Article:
Patterns in Special District Creation and Dissolution


Christopher B. Goodman, “Patterns in Special District Creation and Dissolution.”



Special districts are a numerous and unique form of local government in the United States. Unlike cities, counties, and towns, special districts are created and dissolved often. Using tools from the industrial organizations literature, this analysis examines patterns in creation and dissolution of special districts using Census of Governments data from 1972 to 2017. Overall, the rate of entry (creation) has been declining over time while the rate of exit (dissolution) has remained steady. New districts tend to be small relative to existing districts and and exhibit slow growth over time. Lastly, special districts do not appear susceptible to the “liability of newness” or exhibit high levels of infant organizational mortality that is common in the private sector.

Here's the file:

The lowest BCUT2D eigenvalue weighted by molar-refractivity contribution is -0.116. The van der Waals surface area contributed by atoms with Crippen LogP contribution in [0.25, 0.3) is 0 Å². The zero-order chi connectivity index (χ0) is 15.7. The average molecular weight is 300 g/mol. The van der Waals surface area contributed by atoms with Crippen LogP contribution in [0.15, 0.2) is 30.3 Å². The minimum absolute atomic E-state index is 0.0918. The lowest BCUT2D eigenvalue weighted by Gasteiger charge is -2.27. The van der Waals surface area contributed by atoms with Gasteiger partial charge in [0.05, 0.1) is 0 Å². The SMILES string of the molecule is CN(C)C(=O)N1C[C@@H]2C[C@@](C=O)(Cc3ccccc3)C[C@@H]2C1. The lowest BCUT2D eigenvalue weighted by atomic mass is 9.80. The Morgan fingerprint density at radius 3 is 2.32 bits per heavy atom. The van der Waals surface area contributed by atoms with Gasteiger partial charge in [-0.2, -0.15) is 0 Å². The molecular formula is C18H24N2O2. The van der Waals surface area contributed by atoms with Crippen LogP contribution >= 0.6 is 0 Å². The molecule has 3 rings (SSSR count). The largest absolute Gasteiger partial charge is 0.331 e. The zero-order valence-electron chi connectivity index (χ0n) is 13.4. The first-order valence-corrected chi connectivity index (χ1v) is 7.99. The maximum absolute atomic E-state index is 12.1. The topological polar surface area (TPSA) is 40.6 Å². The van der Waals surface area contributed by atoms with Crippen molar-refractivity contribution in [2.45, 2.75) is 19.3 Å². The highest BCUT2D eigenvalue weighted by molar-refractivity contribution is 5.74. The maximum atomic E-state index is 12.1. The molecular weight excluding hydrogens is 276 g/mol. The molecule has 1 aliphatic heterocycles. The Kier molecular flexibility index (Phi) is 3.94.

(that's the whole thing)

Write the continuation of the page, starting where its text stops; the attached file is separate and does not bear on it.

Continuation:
BibTeX Citation

  author = {Goodman, Christopher B},
  note = {Working Paper},
  title = {Patterns in Special District Creation and Dissolution},
  year = {2020}

« The Fiscal Impacts of Urban Sprawl: Evidence from U.S. County Areas | Publications List | Tensions in State-Local Intergovernmental Response to Emergencies: The Case of COVID-19 »



To receive updates from this site, you can subscribe to the  RSS feed of all updates to the site in an RSS feed reader